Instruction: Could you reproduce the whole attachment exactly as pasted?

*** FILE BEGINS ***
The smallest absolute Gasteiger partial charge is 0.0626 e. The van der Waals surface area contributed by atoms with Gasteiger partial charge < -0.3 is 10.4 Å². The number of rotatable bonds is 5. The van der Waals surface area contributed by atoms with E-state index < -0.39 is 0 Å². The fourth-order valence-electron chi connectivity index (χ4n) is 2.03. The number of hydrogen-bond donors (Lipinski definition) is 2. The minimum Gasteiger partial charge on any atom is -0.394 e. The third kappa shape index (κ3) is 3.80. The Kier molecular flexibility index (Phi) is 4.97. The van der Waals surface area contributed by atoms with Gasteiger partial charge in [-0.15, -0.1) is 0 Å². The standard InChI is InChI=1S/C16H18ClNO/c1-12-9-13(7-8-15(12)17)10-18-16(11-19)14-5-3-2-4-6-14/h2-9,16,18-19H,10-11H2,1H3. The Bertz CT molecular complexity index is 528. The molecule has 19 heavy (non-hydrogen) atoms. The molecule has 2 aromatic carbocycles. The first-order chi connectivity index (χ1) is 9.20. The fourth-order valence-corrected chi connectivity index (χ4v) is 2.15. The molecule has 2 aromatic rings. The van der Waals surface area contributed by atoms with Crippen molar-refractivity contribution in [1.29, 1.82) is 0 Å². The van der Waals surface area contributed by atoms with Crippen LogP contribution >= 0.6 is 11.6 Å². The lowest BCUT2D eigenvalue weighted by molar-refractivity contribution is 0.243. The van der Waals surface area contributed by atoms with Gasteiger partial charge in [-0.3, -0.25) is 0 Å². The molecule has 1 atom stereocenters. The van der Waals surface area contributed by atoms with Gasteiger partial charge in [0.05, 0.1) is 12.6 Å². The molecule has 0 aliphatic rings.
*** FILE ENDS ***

The smallest absolute Gasteiger partial charge is 0.0626 e. The van der Waals surface area contributed by atoms with Gasteiger partial charge < -0.3 is 10.4 Å². The number of rotatable bonds is 5. The van der Waals surface area contributed by atoms with E-state index < -0.39 is 0 Å². The fourth-order valence-electron chi connectivity index (χ4n) is 2.03. The number of hydrogen-bond donors (Lipinski definition) is 2. The minimum Gasteiger partial charge on any atom is -0.394 e. The third kappa shape index (κ3) is 3.80. The Kier molecular flexibility index (Phi) is 4.97. The van der Waals surface area contributed by atoms with Gasteiger partial charge in [-0.15, -0.1) is 0 Å². The standard InChI is InChI=1S/C16H18ClNO/c1-12-9-13(7-8-15(12)17)10-18-16(11-19)14-5-3-2-4-6-14/h2-9,16,18-19H,10-11H2,1H3. The Bertz CT molecular complexity index is 528. The molecule has 19 heavy (non-hydrogen) atoms. The molecule has 2 aromatic carbocycles. The first-order chi connectivity index (χ1) is 9.20. The fourth-order valence-corrected chi connectivity index (χ4v) is 2.15. The molecule has 2 aromatic rings. The van der Waals surface area contributed by atoms with Crippen molar-refractivity contribution in [1.29, 1.82) is 0 Å². The van der Waals surface area contributed by atoms with Crippen LogP contribution >= 0.6 is 11.6 Å². The lowest BCUT2D eigenvalue weighted by molar-refractivity contribution is 0.243. The van der Waals surface area contributed by atoms with Gasteiger partial charge in [-0.3, -0.25) is 0 Å². The molecule has 1 atom stereocenters. The van der Waals surface area contributed by atoms with Gasteiger partial charge in [0.05, 0.1) is 12.6 Å². The molecule has 0 aliphatic rings.